Dealing with Japanese kanji names is one of the most difficult parts of learning the language. With a multitude of ways to both write and read names, it can be a particularly vexing problem for non-native speakers.

But take heart, Japanese language learners! Turns out you’re not the only ones! Some unusual names are so troublesome that one ICU doctor has called on people to use normal names…if only to save their lives.

These “kirakira names” (lit. “sparkly” or “flashy” names) have been getting quite a bit of high-profile attention over the last year, starting with current Prime Minister Abe’s call for creating naming guidelines for new parents last November. By using exceptionally unusual readings and kanji couplings, couples are bestowing some seriously cringeworthy names on their children. Yes, even “Pikachu” (written with the characters for light 光 and space 宙).

Now, Ikuya Ueta, an emergency room doctor in Shizuoka Prefecture, has poked the hornets’ nest by asking people to avoid giving their children kirakira names. The reason? It might save their lives. On July 30, Ueta sent out the tweet below.


“Please, don’t give your kids kirakira names. When getting incoming calls from EMS workers, if names don’t use common kanji or have normal readings, it could result in errors when making patient IDs. If we redo the patient ID later, it results in two IDs, which increases the danger of making mistakes. Please give your kids names that can be easily conveyed over the phone!!”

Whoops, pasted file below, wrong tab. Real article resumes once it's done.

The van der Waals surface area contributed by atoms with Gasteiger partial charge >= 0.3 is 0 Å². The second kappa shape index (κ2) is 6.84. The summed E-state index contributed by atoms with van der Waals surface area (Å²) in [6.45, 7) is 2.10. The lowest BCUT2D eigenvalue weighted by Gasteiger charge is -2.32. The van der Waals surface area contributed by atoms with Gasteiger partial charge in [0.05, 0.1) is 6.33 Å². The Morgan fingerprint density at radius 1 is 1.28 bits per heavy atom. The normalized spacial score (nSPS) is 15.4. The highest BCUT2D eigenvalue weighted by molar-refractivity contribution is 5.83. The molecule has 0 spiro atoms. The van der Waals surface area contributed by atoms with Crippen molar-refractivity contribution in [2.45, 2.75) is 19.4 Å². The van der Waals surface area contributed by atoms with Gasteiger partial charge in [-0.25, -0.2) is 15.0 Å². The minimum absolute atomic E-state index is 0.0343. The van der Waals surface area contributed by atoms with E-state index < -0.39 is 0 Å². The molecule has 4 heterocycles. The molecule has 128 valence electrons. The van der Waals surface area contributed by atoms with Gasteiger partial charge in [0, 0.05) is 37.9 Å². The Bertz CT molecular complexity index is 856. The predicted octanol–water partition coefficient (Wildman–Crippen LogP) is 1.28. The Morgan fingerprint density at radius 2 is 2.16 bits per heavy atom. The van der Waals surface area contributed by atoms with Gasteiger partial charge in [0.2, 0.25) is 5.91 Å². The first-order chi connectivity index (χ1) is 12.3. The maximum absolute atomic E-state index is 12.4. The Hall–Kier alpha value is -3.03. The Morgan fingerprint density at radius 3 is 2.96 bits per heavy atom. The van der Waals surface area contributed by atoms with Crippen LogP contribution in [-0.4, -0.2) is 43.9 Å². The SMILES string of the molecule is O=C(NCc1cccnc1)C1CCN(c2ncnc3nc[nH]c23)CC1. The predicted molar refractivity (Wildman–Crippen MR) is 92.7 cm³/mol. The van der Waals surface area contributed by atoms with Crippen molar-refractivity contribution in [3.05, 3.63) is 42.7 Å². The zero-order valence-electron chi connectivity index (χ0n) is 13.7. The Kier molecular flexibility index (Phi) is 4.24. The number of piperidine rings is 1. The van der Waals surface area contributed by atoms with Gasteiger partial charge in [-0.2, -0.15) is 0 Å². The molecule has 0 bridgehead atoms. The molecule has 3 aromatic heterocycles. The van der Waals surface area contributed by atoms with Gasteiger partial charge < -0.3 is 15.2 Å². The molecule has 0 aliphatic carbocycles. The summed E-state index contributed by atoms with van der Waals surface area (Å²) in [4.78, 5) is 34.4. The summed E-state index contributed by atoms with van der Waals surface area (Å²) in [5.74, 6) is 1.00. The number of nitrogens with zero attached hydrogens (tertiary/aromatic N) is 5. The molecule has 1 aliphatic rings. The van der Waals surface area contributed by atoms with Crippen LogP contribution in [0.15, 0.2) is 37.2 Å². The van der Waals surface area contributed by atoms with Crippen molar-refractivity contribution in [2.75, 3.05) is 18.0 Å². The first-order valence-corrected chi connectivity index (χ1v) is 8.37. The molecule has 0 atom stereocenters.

It seems like a bit of an exaggeration on one hand, but on the other, this guy is an ICU doctor—we think he might know what he’s talking about. As another Twitter user pointed out, time spent trying to figure out a name is time wasted that could be spent saving a life. Ueta added that in extreme cases they just give the patient a random name like “ア” (the katakana “a”), but this is really meant for people whose identities are actually unknown.


Ueta earned himself a divided reaction from other Twitter users, and, as you might expect, not everyone was so understanding.

I agree with the doctor’s brave statement.

For a doctor, you’re not very bright.

“Ueta”?? That’s kind of hard to read! Change it to “Ueda!”

I wonder if this is true. I don’t want to die just because of my name!

In order to preserve our right to have kirakira names, how about if we just give everyone a number and IC chips implants?

The person complaining about hard to read names has 植田 for a last name–and reads it as “Ueta” instead of “Ueda”!!

Practice conveying names over the phone!

We really should make a law about this!

I kind of understand what you’re saying, but I’m not really sure…

An impossible request, isn’t it?

Well, then, what should we do about people with kirakira last names?

The problem is that the system for giving patients IDs is crap.

This is a human rights issue. You have no common sense.

While the issue certainly did get people worked up, we can understand both sides of this discussion. It’s easy to see why parents would want to be able to choose any name for their children, but making work harder for people like ICU doctors is nothing to sneeze at.

Like many suggested, maybe the easiest solution is a nation wide identification system…though in the middle of an emergency situation, it seems just as easy to get a few numbers backwards, doesn’t it?

Sources: Byoukan Sunday
Image sources: Wikipedia